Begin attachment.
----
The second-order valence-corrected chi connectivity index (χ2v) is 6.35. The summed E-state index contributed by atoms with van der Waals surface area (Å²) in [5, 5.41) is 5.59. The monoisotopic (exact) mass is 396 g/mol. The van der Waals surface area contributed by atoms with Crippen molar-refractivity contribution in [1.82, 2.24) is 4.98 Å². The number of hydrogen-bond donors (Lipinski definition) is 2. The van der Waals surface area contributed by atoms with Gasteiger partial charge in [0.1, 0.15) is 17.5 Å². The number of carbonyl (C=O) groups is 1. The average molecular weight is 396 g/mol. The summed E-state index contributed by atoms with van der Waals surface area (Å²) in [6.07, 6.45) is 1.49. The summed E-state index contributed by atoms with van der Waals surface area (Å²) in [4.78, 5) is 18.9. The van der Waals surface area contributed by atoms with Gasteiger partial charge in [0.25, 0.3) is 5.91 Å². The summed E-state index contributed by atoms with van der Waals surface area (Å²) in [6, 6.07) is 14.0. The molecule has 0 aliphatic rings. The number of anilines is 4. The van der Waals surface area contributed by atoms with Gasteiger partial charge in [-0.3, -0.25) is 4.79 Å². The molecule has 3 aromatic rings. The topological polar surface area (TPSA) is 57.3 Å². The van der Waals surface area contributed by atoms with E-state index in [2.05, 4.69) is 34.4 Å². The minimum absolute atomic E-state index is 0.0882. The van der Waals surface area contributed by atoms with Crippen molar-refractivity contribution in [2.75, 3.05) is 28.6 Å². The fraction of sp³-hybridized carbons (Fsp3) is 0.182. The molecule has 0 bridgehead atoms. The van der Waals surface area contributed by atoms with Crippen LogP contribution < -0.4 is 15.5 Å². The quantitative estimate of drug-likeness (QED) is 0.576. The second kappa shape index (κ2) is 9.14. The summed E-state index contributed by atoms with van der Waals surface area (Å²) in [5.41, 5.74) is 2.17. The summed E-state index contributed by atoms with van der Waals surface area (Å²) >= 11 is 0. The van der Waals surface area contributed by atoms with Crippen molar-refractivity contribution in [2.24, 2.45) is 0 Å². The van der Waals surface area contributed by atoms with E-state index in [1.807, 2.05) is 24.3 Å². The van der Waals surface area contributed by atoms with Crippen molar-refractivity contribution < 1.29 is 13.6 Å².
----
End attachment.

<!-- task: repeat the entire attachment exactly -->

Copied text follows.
The second-order valence-corrected chi connectivity index (χ2v) is 6.35. The summed E-state index contributed by atoms with van der Waals surface area (Å²) in [5, 5.41) is 5.59. The monoisotopic (exact) mass is 396 g/mol. The van der Waals surface area contributed by atoms with Crippen molar-refractivity contribution in [1.82, 2.24) is 4.98 Å². The number of hydrogen-bond donors (Lipinski definition) is 2. The van der Waals surface area contributed by atoms with Gasteiger partial charge in [0.1, 0.15) is 17.5 Å². The number of carbonyl (C=O) groups is 1. The average molecular weight is 396 g/mol. The summed E-state index contributed by atoms with van der Waals surface area (Å²) in [6.07, 6.45) is 1.49. The summed E-state index contributed by atoms with van der Waals surface area (Å²) in [4.78, 5) is 18.9. The van der Waals surface area contributed by atoms with Gasteiger partial charge in [0.25, 0.3) is 5.91 Å². The summed E-state index contributed by atoms with van der Waals surface area (Å²) in [6, 6.07) is 14.0. The molecule has 0 aliphatic rings. The number of anilines is 4. The van der Waals surface area contributed by atoms with Gasteiger partial charge in [-0.3, -0.25) is 4.79 Å². The molecule has 3 aromatic rings. The topological polar surface area (TPSA) is 57.3 Å². The van der Waals surface area contributed by atoms with E-state index in [2.05, 4.69) is 34.4 Å². The minimum absolute atomic E-state index is 0.0882. The van der Waals surface area contributed by atoms with Crippen molar-refractivity contribution in [2.75, 3.05) is 28.6 Å². The fraction of sp³-hybridized carbons (Fsp3) is 0.182. The molecule has 0 bridgehead atoms. The van der Waals surface area contributed by atoms with Crippen LogP contribution < -0.4 is 15.5 Å². The quantitative estimate of drug-likeness (QED) is 0.576. The second kappa shape index (κ2) is 9.14. The summed E-state index contributed by atoms with van der Waals surface area (Å²) in [5.41, 5.74) is 2.17. The summed E-state index contributed by atoms with van der Waals surface area (Å²) >= 11 is 0. The van der Waals surface area contributed by atoms with Crippen molar-refractivity contribution in [2.24, 2.45) is 0 Å². The van der Waals surface area contributed by atoms with E-state index in [1.807, 2.05) is 24.3 Å². The van der Waals surface area contributed by atoms with Crippen molar-refractivity contribution < 1.29 is 13.6 Å².